Crossword clues for bronze
Longman Dictionary of Contemporary English
The Collaborative International Dictionary
Bronze \Bronze\, v. t. [imp. & p. p. Bronzed; p. pr. & vb. n. Bronzing.] [Cf. F. bronzer. See Bronze, n.]
To give an appearance of bronze to, by a coating of bronze powder, or by other means; to make of the color of bronze; as, to bronze plaster casts; to bronze coins or medals.
The tall bronzed black-eyed stranger.
To make hard or unfeeling; to brazen.
The lawer who bronzes his bosom instead of his forehead.
--Sir W. Scott.
Bronzed skin disease. (Pathol.) See Addison's disease.
Bronze \Bronze\, n. [F. bronze, fr. It. bronzo brown, fr. OHG. br?n, G. braun. See Brown, a.]
An alloy of copper and tin, to which small proportions of other metals, especially zinc, are sometimes added. It is hard and sonorous, and is used for statues, bells, cannon, etc., the proportions of the ingredients being varied to suit the particular purposes. The varieties containing the higher proportions of tin are brittle, as in bell metal and speculum metal.
A statue, bust, etc., cast in bronze.
A print, a bronze, a flower, a root.
A yellowish or reddish brown, the color of bronze; also, a pigment or powder for imitating bronze.
Boldness; impudence; ``brass.''
Imbrowned with native bronze, lo! Henley stands.
Aluminium bronze. See under Aluminium.
Bronze age, an age of the world which followed the stone age, and was characterized by the use of implements and ornaments of copper or bronze.
Bronze powder, a metallic powder, used with size or in combination with painting, to give the appearance of bronze, gold, or other metal, to any surface.
Phosphor bronze & Silicious bronze or Silicium bronze are made by adding phosphorus and silicon respectively to ordinary bronze, and are characterized by great tenacity.
Douglas Harper's Etymology Dictionary
1721, "alloy of copper and tin," from French bronze, from Italian bronzo, from Medieval Latin bronzium. Perhaps cognate (via notion of color) with Venetian bronza "glowing coals," or German brunst "fire." Perhaps influenced by Latin Brundisium the Italian town of Brindisi (Pliny writes of aes Brundusinum). Perhaps ultimately from Persian birinj "copper."\n
\nIn Middle English, the distinction between bronze (copper-tin alloy) and brass (copper-zinc alloy) was not clear, and both were called bras. A bronze medal was given to a third-place finisher since at least 1852. The archaeological Bronze Age (1865) falls between the Stone and Iron ages, and is a reference to the principal material for making weapons and ornaments.
1640s, literally, 1726 figuratively, from French bronzer (16c.) or else from bronze (n.). Related: Bronzed; bronzing. Meaning "to make to be bronze in color" is from 1792.
1 Made of bronze metal. 2 Having a reddish-brown colour. 3 (lb en of the skin) tanned; darkened as a result of exposure to the sun. n. 1 (context uncountable English) A natural or man-made alloy of copper, usually of tin, but also with one or more other metals. 2 (context countable and uncountable English) A reddish-brown colour, the colour of bronze. 3 (context countable English) A work of art made of bronze, especially a sculpture. 4 A bronze medal. 5 Boldness; impudence; brass. v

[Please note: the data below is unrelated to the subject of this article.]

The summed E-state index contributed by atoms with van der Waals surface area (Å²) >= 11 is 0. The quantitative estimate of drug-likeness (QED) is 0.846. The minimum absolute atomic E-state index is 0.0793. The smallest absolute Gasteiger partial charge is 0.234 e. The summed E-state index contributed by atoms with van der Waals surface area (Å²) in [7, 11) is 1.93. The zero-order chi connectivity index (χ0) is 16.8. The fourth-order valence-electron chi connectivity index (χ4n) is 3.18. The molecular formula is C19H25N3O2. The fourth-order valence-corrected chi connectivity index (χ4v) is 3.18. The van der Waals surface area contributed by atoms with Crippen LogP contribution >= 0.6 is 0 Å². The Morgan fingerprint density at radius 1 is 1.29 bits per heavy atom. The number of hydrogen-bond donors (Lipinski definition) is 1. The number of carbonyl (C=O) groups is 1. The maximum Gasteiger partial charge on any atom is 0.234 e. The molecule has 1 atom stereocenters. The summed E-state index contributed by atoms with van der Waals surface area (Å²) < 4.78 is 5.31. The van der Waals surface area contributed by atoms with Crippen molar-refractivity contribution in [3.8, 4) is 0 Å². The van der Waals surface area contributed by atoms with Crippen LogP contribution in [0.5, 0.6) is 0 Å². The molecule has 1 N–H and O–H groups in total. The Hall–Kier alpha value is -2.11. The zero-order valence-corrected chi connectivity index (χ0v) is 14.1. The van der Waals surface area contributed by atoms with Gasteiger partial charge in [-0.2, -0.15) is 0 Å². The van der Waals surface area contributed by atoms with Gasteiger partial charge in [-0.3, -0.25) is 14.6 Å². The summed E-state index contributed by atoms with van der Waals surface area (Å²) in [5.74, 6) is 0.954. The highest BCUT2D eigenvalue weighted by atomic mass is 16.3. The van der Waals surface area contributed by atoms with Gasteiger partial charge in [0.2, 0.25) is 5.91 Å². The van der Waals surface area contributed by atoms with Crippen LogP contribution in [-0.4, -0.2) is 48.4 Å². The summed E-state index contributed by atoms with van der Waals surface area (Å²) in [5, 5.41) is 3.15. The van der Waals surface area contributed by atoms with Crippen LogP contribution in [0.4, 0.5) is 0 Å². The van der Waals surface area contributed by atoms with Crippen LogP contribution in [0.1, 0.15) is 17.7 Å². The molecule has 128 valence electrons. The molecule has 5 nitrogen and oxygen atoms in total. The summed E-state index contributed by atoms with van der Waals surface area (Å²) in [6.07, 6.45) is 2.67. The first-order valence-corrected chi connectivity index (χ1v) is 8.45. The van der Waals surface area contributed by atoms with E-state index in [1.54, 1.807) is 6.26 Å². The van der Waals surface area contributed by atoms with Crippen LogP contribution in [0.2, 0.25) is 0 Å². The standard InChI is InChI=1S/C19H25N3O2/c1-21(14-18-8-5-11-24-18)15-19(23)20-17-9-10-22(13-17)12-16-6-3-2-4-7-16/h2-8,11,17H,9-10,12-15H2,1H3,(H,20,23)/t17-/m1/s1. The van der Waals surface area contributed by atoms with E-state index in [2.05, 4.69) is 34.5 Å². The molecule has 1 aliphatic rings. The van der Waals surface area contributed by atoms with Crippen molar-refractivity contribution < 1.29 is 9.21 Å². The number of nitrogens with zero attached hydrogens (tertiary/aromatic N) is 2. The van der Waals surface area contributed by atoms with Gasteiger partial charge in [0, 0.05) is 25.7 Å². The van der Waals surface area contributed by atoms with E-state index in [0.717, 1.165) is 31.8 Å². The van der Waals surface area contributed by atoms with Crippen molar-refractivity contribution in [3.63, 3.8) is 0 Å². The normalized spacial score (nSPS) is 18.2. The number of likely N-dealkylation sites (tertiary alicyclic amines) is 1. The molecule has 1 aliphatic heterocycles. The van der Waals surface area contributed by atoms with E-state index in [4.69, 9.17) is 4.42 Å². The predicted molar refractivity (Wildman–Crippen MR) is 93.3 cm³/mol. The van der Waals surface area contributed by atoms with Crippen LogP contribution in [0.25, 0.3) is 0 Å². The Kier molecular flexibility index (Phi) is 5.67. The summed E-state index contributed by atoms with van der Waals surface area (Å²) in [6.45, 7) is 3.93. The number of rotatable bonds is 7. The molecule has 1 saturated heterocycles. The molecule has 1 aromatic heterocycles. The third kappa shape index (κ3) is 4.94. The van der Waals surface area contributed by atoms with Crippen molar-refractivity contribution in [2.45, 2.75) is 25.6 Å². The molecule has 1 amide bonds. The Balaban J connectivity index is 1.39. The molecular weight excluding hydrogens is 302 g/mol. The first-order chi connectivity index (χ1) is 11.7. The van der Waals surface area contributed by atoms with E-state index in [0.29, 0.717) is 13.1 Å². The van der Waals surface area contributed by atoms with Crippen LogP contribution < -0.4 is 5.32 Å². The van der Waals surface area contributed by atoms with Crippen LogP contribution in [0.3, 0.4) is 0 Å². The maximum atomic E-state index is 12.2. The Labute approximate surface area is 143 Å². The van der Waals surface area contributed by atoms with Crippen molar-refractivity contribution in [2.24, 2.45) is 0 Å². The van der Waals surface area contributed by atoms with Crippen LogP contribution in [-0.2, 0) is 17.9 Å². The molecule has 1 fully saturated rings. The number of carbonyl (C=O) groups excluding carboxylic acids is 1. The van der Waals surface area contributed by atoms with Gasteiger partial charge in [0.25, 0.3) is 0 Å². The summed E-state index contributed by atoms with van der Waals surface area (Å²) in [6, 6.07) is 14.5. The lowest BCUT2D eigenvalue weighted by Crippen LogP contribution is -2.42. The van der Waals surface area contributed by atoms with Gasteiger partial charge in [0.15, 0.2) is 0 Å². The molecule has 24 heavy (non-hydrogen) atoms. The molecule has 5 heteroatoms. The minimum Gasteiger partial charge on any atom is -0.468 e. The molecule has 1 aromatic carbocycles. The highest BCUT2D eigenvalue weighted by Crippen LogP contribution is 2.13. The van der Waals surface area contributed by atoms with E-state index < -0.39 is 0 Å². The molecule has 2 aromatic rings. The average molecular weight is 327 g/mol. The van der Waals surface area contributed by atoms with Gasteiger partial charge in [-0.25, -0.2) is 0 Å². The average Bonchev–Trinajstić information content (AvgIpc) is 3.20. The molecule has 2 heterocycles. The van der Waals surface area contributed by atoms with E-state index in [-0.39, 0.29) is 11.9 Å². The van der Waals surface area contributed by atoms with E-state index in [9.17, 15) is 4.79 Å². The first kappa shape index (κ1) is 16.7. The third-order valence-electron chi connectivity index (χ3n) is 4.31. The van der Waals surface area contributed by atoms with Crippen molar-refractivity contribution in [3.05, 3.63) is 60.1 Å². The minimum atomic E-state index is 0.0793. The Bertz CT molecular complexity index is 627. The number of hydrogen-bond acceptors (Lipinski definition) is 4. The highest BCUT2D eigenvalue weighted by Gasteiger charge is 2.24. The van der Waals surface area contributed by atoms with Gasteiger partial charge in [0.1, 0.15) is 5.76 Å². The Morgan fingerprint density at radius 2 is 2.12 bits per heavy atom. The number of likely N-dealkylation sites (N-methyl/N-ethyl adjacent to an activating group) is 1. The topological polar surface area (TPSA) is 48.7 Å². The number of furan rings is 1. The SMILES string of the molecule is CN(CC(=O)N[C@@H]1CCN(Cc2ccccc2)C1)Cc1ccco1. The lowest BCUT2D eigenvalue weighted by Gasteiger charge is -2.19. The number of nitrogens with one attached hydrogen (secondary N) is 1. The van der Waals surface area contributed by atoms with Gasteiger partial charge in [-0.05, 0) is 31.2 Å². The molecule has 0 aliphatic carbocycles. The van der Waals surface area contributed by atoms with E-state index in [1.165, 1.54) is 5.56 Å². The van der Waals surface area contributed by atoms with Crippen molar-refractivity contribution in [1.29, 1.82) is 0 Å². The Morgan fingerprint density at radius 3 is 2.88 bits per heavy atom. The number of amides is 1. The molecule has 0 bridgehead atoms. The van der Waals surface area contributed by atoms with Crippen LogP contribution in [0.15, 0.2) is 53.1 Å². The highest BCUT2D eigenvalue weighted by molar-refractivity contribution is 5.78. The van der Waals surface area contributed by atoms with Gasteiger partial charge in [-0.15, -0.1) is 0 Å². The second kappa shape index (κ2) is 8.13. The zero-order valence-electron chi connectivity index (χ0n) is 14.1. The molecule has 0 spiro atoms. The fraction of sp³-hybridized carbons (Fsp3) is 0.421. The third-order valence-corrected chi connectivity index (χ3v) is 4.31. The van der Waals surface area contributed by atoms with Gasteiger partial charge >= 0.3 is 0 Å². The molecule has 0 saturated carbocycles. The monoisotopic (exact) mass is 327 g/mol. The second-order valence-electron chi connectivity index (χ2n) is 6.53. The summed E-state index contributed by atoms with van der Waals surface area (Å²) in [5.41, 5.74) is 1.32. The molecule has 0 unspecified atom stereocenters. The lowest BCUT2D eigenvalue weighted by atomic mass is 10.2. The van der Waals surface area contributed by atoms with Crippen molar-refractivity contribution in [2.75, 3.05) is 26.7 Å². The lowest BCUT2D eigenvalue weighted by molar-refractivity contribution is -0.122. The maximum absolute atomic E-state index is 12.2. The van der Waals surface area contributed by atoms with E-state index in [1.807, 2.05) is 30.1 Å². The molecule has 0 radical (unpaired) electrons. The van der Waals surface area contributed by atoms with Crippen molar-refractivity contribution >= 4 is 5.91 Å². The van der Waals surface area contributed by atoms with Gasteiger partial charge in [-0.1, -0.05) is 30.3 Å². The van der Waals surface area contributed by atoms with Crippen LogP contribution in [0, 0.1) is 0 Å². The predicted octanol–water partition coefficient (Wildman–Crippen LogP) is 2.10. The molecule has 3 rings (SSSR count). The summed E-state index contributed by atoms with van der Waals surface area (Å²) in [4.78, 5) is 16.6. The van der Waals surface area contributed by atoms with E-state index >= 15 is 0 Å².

1 (context transitive English) To plate with bronze. 2 (context transitive English) To color bronze. 3 (context intransitive of the skin English) To change to a bronze or tan colour due to exposure to the sun. 4 (context transitive English) To make hard or unfeeling; to brazen.
adj. of the color of bronze [syn: bronzy]
made from or consisting of bronze
n. an alloy of copper and tin and sometimes other elements; also any copper-base alloy containing other elements in place of tin
a sculpture made of bronze
v. give the color and appearance of bronze to something; "bronze baby shoes"
get a tan, from wind or sun [syn: tan]
Bronze (1803 – July 1827) was a British Thoroughbred racehorse and broodmare who won the classic Oaks Stakes at Epsom Downs Racecourse in 1806. Bronze's classic win left her unbeaten in three starts, but her subsequent racing career was undistinguished: in eighteen more races she recorded only three wins, two of which were at relatively minor tracks. After being retired to stud in 1809 she proved to be a highly successful and influential broodmare, whose direct descendants have won many important races up to the present day.
Bronze is an alloy consisting primarily of copper, commonly with about 12% tin and often with the addition of other metals (such as aluminium, manganese, nickel or zinc) and sometimes non-metals or metalloids such as arsenic, phosphorus or silicon. These additions produce a range of alloys that may be harder than copper alone, or have other useful properties, such as stiffness, ductility or machinability.